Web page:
There’s a hollowness to the film. Because the movie is working with tropes, it’s fair enough to not go into overly complex explorations of the central characters – he’s a hard-bitten assassin, she’s a vulnerable and loving prostitute – but at the same time, there does need to be some variance in how they’re presented, otherwise they become one-note, and the audience has no reason to care about them, understand them as an individual character beyond the archetype.
And the violence is just . . . Having seen the trailer, I had hoped American Badger was trying to move away from shaky cam multi-cuts to a more fluid, in camera choreography style of action. But it’s not. The fight scenes do look well co-ordinated, but there is still a lot of shaky cam and cuts on top of it, leaving you more queasy than excited. Plus also the obligatory sexual violence.
American Badger feels like one of those comics rated mature, that are so not mature. Like X-Men is dealing with life, death and identity over in the kiddy section, and Mark Miller or Garth Ennis has drawn a woman getting shot in the tits and it’s labelled mature. This movie is a 14-year-old boy’s idea of the movie he’d make.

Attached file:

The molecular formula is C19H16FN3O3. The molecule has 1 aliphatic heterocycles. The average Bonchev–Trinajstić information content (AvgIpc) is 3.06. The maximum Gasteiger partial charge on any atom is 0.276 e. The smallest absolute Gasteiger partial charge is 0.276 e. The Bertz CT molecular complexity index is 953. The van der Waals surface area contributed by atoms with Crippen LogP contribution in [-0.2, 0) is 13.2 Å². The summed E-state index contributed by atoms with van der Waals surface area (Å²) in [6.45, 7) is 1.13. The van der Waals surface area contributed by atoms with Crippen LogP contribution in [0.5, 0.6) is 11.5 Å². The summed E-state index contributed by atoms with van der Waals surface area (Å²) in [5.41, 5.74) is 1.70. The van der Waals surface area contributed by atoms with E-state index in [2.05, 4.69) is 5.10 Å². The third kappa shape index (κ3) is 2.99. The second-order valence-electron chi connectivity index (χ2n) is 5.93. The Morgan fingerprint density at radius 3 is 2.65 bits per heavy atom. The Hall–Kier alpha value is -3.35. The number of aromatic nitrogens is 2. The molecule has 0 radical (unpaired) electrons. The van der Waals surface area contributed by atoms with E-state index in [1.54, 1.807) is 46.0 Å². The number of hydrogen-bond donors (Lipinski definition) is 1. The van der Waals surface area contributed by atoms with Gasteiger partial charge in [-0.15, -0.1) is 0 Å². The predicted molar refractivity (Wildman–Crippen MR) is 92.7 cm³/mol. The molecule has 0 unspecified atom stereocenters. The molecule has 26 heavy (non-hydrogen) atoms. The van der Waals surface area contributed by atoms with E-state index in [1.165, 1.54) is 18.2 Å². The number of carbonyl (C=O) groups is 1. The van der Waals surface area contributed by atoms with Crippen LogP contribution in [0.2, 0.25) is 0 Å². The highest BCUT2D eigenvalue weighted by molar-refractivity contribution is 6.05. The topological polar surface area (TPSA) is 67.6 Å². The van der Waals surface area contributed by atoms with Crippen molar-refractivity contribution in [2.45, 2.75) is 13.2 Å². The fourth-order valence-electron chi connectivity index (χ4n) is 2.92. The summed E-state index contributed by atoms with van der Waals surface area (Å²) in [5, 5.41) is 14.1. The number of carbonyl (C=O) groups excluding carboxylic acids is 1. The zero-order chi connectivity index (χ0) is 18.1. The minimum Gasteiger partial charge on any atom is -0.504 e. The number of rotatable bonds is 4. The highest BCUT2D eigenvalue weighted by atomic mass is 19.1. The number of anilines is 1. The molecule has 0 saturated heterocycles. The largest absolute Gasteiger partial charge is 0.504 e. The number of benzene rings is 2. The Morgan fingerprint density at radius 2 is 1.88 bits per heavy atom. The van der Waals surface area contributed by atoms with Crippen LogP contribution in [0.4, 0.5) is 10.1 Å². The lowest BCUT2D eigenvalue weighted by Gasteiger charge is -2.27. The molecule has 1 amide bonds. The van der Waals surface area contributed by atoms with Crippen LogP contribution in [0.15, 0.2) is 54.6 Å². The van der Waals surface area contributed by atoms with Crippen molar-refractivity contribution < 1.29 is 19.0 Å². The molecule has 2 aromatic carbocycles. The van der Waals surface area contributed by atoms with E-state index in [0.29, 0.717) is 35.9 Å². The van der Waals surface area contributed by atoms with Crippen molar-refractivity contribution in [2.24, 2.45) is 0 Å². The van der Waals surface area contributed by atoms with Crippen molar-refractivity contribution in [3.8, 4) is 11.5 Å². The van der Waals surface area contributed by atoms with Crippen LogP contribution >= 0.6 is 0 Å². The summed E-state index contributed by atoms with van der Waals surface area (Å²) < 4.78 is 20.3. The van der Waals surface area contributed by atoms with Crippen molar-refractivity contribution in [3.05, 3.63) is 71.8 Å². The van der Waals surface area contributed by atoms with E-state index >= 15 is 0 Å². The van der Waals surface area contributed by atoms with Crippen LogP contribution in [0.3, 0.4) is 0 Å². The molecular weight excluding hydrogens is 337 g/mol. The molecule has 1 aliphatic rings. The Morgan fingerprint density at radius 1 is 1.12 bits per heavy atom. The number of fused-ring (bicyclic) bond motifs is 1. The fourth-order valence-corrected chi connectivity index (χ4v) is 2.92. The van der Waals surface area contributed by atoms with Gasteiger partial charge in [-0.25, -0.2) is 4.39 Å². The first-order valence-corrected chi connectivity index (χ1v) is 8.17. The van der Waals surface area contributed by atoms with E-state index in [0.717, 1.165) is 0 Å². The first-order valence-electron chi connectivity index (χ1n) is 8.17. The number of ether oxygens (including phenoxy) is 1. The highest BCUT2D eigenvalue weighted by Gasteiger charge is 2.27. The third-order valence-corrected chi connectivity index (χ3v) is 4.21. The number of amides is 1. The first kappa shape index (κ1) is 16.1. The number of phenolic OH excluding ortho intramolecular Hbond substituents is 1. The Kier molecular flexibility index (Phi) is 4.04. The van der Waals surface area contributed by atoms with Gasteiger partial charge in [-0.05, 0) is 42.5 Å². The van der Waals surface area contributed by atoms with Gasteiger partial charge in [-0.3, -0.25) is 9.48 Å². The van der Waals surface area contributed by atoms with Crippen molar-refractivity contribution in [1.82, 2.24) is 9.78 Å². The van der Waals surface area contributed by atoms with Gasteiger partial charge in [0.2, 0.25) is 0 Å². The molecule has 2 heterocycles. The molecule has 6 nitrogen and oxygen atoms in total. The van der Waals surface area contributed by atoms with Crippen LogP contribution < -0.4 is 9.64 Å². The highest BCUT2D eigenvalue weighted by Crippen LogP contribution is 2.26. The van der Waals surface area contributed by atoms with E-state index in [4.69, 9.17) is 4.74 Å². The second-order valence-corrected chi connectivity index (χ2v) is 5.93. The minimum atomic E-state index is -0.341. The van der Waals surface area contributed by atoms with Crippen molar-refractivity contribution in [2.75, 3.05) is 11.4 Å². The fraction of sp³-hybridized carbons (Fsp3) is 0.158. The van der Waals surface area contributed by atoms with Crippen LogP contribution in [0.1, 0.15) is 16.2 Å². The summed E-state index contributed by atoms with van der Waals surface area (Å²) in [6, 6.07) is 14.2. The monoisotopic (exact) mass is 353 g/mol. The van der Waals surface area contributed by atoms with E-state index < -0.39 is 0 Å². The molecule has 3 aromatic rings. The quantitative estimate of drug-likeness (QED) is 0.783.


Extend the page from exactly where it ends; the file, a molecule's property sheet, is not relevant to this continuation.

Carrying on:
I don’t want to get ripped into it, coz it’s a first feature and you always cut someone some slack on their first go, and also because diatribes usually just end up making a movie sound much more interesting than it actually is. So yeah, American Badger’s not the worst movie in the world, it’s just not got anything to it. It doesn’t fail enough to be interesting, it’s just dull.
That was fucking great! Run Hide Fight is Die Hard for high school shootings. On the purely fun level, this movie is gripping, with twists and turns, cat and mouse, rising tensions, just excellently put together.